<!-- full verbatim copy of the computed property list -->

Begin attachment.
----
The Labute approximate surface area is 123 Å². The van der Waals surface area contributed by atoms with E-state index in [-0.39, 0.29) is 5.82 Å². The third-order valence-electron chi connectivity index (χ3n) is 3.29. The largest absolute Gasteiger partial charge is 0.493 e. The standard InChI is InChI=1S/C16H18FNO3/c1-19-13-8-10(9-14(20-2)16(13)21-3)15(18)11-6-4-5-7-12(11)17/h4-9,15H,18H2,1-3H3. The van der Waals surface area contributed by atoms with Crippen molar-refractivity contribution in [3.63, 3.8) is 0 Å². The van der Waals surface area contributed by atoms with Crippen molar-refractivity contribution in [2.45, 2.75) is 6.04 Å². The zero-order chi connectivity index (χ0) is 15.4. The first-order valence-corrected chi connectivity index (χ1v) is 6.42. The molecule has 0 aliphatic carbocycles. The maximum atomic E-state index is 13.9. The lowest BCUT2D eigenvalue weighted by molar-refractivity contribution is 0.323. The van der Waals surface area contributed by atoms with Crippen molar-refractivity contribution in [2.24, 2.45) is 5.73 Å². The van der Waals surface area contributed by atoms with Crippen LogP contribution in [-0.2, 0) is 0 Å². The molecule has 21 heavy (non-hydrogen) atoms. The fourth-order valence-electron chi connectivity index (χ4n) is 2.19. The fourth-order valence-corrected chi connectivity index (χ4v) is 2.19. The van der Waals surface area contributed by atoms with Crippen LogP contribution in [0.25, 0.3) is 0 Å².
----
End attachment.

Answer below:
The Labute approximate surface area is 123 Å². The van der Waals surface area contributed by atoms with E-state index in [-0.39, 0.29) is 5.82 Å². The third-order valence-electron chi connectivity index (χ3n) is 3.29. The largest absolute Gasteiger partial charge is 0.493 e. The standard InChI is InChI=1S/C16H18FNO3/c1-19-13-8-10(9-14(20-2)16(13)21-3)15(18)11-6-4-5-7-12(11)17/h4-9,15H,18H2,1-3H3. The van der Waals surface area contributed by atoms with Crippen molar-refractivity contribution in [3.63, 3.8) is 0 Å². The van der Waals surface area contributed by atoms with Crippen molar-refractivity contribution in [2.45, 2.75) is 6.04 Å². The zero-order chi connectivity index (χ0) is 15.4. The first-order valence-corrected chi connectivity index (χ1v) is 6.42. The molecule has 0 aliphatic carbocycles. The maximum atomic E-state index is 13.9. The lowest BCUT2D eigenvalue weighted by molar-refractivity contribution is 0.323. The van der Waals surface area contributed by atoms with Crippen molar-refractivity contribution in [2.24, 2.45) is 5.73 Å². The van der Waals surface area contributed by atoms with Crippen LogP contribution in [-0.2, 0) is 0 Å². The molecule has 21 heavy (non-hydrogen) atoms. The fourth-order valence-electron chi connectivity index (χ4n) is 2.19. The fourth-order valence-corrected chi connectivity index (χ4v) is 2.19. The van der Waals surface area contributed by atoms with Crippen LogP contribution in [0.25, 0.3) is 0 Å².